Fixed Partial Dentures (“Bridges”)

before and after bridge

Why do I need a bridge?

A bridge may be recommended if you’re missing one or more teeth.  Besides the esthetic concerns of a missing tooth, gaps left by missing teeth eventually cause the remaining teeth to rotate or shift into the empty spaces, resulting in a bad bite. The imbalance caused by missing teeth can also lead to gum disease and temporomandibular joint (TMJ) disorders.

How do bridges work?

Bridges are commonly used to replace one or more missing teeth. They span the space where the teeth are missing, “bridging” the edentulous area. Bridges are cemented to the natural teeth or implants surrounding the empty space. These teeth, called abutments, serve as anchors for the bridge. A replacement tooth, called a pontic, is attached to the crowns that cover the abutments. As with crowns, you have a choice of materials for bridges. Your dentist can help you decide which to use, based on the location of the missing tooth (or teeth), its function, aesthetic considerations and cost. Porcelain or ceramic bridges can be matched to the color of your natural teeth.

bridge prep Bridge fitting bridge cemented

How are Crowns and Bridges Made at The Tooth Booth?

Before either a crown or a bridge is made, the tooth (or teeth) must be reduced in size so that the crown or bridge will fit over it properly. After reducing the tooth/teeth, most dentists would need  to take an impression to provide an exact mold for your crown or bridge, but since The Tooth Booth is up to date on the most current, cutting edge dental technology, Dr. Hughes and staff need only to digitally scan your surrounding and opposing teeth meaning no messy, yucky impressions at The Tooth Booth in most cases. If porcelain is to be used, Dr. Hughes will determine the correct shade for the crown/bridge to match the color of your existing teeth with another of her technologies, a digital shading system which can exactly match your natural tooth shade.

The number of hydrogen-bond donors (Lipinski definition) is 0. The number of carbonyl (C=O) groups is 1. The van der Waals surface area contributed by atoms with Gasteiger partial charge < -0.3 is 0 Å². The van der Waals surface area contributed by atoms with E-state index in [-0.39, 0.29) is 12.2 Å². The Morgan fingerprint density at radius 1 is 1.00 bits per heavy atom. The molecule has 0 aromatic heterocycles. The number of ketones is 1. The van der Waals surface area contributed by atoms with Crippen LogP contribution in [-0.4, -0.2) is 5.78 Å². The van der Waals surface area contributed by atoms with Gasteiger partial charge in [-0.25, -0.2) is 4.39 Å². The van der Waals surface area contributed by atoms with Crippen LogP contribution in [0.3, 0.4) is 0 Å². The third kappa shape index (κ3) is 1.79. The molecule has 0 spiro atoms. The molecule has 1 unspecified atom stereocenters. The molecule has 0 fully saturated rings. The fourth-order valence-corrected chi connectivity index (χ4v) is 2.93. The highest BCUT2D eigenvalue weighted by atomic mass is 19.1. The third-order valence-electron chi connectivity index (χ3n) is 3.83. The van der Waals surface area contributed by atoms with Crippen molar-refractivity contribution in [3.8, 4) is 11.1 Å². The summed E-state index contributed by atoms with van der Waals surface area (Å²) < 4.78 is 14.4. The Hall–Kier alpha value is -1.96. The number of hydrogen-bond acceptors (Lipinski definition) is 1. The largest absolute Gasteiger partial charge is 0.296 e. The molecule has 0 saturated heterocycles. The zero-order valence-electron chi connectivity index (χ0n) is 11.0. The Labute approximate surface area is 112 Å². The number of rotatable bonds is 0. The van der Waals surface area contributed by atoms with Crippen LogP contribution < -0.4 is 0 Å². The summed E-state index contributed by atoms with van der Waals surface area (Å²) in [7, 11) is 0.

With this information scanned into our Cerec technology, we can skip the temporary crown or bridge step in most cases meaning no second dental appointment (saving you time and money) since we can design and mill your bridge in office.  When the bridge is ready, it is cemented over your prepared tooth or teeth.

How Long do Crowns and Bridges Last?

While crowns and bridges can last a lifetime, they do sometimes come loose or fall out. The most important step you can take to ensure the longevity of your crown or bridge is to practice good oral hygiene. A bridge can lose its support if the teeth or bone holding it in place are damaged by dental disease. Keep your gums and teeth healthy by brushing with fluoride toothpaste (we suggest (prescription Prevident Booster gel) twice a day and flossing daily.  Also see your dentist and hygienist regularly for re-care (every 6 months for cleanings and periodic exam).  To prevent damage to your new crown or bridge, avoid chewing hard foods, ice or other hard objects.

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